Nowadays it is called the Committee of the Regions, which is an advisory body representing Europe’s regional and local authorities, and which has 350 members from all EU countries.
Through the Committee, they are able to share their opinion on EU legislation that directly impact regions and cities.
B. Questions.
a. On text 1.
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1.- The Maastricht Treaty was signed in 1992 as a way to strengthen integration, having a tighterknit Economic and Monetary Union, and accepting the future addition of new member states. It was signed after the fall of the Berlin Wall in 1989, which allowed for German reunification after a lot of years of division, and which marked the end of the Cold War. Its end brought about the dissolution of the Soviet Union on December 21, 1991, thus lifting the Iron Curtain and making Western Europe discover that the Eastern European countries were eager to participate in the European integration process. SO we have that the Treaty of Maastricht was the way chosen by the European Communities to respond to this new situation, paving the way for the future addition of new member states.
2.- With the Maastricht Treaty of 1992, the three European Communities were simplified into the European Union, with a three pillar-structure, each pillar representing a certain policy area and a specific type of decision-making and institutional structure. The first pillar was the “Community Pillar”, which corresponded to the three existing communities, and which followed a supranational approach based on Qualified Majority Voting. The second pillar dealt with Common Foreign and Security Policy, and the third addressed Police and Judicial Cooperation in Criminal Matters, both following an intergovernmental method, thus requiring unanimity to reach decisions.
Another important aspect introduced by the Maastricht Treaty was the European citizenship, which included rights such as to vote in European elections; the right to free movement, settlement and employment across the EU; and the right to consular protection from other EU states’ embassies when a person’s country of citizenship does not maintain an embassy or consulate in the country in which they need protection.
3.- The three-pillar structure of the Union was approved with the Maastricht Treaty of 1992. It provides with a division of the policy areas to be governed by the Union with different decisionmaking procedures and institutional structure. The first pillar is the “Community Pillar”, corresponded to the three existing Communities: the European Coal and Steel Community, the European Community, and the European Atomic Energy Community. When the Treaty of Paris expired in 2002, all their activities and resources were absorbed by the EU, and all the areas encompassed by this pillar were subject to the Community integration method, which meant that the decision-making procedure followed a supranational approach was based essentially on Qualified Majority Voting. Therefore, it gives more importance to the supranational aspect than to the national one, as states had already pooled some of their sovereignty when signing the treaties leading to these three communities.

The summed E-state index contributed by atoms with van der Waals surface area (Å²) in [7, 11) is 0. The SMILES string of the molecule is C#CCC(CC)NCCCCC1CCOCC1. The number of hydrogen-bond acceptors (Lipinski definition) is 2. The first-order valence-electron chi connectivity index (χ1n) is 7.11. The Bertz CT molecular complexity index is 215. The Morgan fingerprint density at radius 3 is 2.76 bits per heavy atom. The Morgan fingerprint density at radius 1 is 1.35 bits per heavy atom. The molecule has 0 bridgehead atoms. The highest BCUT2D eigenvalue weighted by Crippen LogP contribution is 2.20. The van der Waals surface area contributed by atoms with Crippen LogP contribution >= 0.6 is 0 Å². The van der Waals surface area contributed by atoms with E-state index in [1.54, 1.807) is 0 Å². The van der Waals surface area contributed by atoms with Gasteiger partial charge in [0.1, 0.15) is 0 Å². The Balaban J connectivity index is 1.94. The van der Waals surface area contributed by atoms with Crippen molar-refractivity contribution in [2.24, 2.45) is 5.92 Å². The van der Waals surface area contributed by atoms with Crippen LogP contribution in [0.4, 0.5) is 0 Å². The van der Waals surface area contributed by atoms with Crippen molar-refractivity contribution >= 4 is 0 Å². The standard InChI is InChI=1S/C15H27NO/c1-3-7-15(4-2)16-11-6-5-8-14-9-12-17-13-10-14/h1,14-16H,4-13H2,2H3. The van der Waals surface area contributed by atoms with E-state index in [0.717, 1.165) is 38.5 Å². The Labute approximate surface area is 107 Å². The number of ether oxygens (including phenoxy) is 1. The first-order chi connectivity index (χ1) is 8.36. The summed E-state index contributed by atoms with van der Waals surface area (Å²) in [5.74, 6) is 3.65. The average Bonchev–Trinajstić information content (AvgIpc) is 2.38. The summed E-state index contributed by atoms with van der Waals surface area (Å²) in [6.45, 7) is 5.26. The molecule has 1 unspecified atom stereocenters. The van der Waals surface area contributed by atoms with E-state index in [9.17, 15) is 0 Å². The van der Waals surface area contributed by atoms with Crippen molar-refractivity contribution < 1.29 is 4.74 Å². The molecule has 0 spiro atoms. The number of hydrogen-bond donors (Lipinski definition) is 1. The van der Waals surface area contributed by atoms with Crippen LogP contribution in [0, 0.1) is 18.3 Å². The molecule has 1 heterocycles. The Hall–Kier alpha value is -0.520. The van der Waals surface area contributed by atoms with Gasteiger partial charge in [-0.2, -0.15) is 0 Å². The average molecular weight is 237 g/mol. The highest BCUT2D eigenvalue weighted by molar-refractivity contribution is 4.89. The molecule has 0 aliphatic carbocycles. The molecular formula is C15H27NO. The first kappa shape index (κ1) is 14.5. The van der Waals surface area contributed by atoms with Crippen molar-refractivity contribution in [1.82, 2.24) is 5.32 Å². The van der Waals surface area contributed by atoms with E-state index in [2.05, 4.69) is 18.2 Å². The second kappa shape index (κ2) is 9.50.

The second pillar dealt with Common Foreign and Security Policy, and the third addressed Police and Judicial Cooperation in Criminal Matters. The integration method concerning these two pillars was intergovernmental, which meant that in these areas the decision-making procedures essentially followed the Unanimity Principle. Thus, in these two pillars states still retain some sovereignty and competences, having an important say in the decision-making and being able to refuse some proposals, even blocking a proposal approved by the majority.
4.- From the Maastricht Treaty of 1992 on, the governments of the EU member states have been trying to restructure the Union’s foundations and legal bases in a manageable way. The Treaty of Amsterdam of 1997 focused on increasing the democratic legitimacy of the European Institutions by increasing the powers of the European Parliament; Security and Justice Reforms including the introduction of a common foreign and security policy; the reformation of the three pillars of the EU and the reform of the institutions to better prepare them for the upcoming 5 Teaching guide 12.
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enlargement. The Nice Treaty of 2001 basically paved the way for further EU enlargement. It provided and set the majorities necessary for decision-making after the successive enlargements of 1973, 1981, 1986 and, especially, the one of 1995.